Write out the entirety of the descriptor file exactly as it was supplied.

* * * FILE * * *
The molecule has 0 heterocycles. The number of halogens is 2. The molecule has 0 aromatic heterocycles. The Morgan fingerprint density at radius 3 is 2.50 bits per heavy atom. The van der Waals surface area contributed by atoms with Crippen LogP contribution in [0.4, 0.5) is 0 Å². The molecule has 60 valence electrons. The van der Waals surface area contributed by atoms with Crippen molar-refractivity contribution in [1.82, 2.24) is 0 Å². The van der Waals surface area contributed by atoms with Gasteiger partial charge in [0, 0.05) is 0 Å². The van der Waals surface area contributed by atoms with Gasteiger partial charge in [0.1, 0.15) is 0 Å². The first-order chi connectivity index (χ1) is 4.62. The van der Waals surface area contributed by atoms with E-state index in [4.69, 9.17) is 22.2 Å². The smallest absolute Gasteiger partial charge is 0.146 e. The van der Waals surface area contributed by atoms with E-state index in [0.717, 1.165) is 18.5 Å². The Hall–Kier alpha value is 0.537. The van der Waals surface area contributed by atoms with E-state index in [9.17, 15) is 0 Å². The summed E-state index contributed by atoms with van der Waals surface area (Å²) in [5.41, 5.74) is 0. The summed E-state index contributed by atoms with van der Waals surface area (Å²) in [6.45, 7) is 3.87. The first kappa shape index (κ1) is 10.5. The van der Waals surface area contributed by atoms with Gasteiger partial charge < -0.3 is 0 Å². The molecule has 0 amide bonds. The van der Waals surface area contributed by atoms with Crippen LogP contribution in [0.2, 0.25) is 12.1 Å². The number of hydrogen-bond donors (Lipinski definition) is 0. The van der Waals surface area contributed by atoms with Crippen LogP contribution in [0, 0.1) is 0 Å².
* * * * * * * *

The molecule has 0 heterocycles. The number of halogens is 2. The molecule has 0 aromatic heterocycles. The Morgan fingerprint density at radius 3 is 2.50 bits per heavy atom. The van der Waals surface area contributed by atoms with Crippen LogP contribution in [0.4, 0.5) is 0 Å². The molecule has 60 valence electrons. The van der Waals surface area contributed by atoms with Crippen molar-refractivity contribution in [1.82, 2.24) is 0 Å². The van der Waals surface area contributed by atoms with Gasteiger partial charge in [0, 0.05) is 0 Å². The van der Waals surface area contributed by atoms with Gasteiger partial charge in [0.1, 0.15) is 0 Å². The first-order chi connectivity index (χ1) is 4.62. The van der Waals surface area contributed by atoms with E-state index in [4.69, 9.17) is 22.2 Å². The smallest absolute Gasteiger partial charge is 0.146 e. The van der Waals surface area contributed by atoms with E-state index in [0.717, 1.165) is 18.5 Å². The Hall–Kier alpha value is 0.537. The van der Waals surface area contributed by atoms with E-state index in [9.17, 15) is 0 Å². The summed E-state index contributed by atoms with van der Waals surface area (Å²) in [5.41, 5.74) is 0. The summed E-state index contributed by atoms with van der Waals surface area (Å²) in [6.45, 7) is 3.87. The first kappa shape index (κ1) is 10.5. The van der Waals surface area contributed by atoms with Gasteiger partial charge < -0.3 is 0 Å². The molecule has 0 amide bonds. The van der Waals surface area contributed by atoms with Crippen LogP contribution in [0.2, 0.25) is 12.1 Å². The number of hydrogen-bond donors (Lipinski definition) is 0. The van der Waals surface area contributed by atoms with Crippen LogP contribution in [0, 0.1) is 0 Å².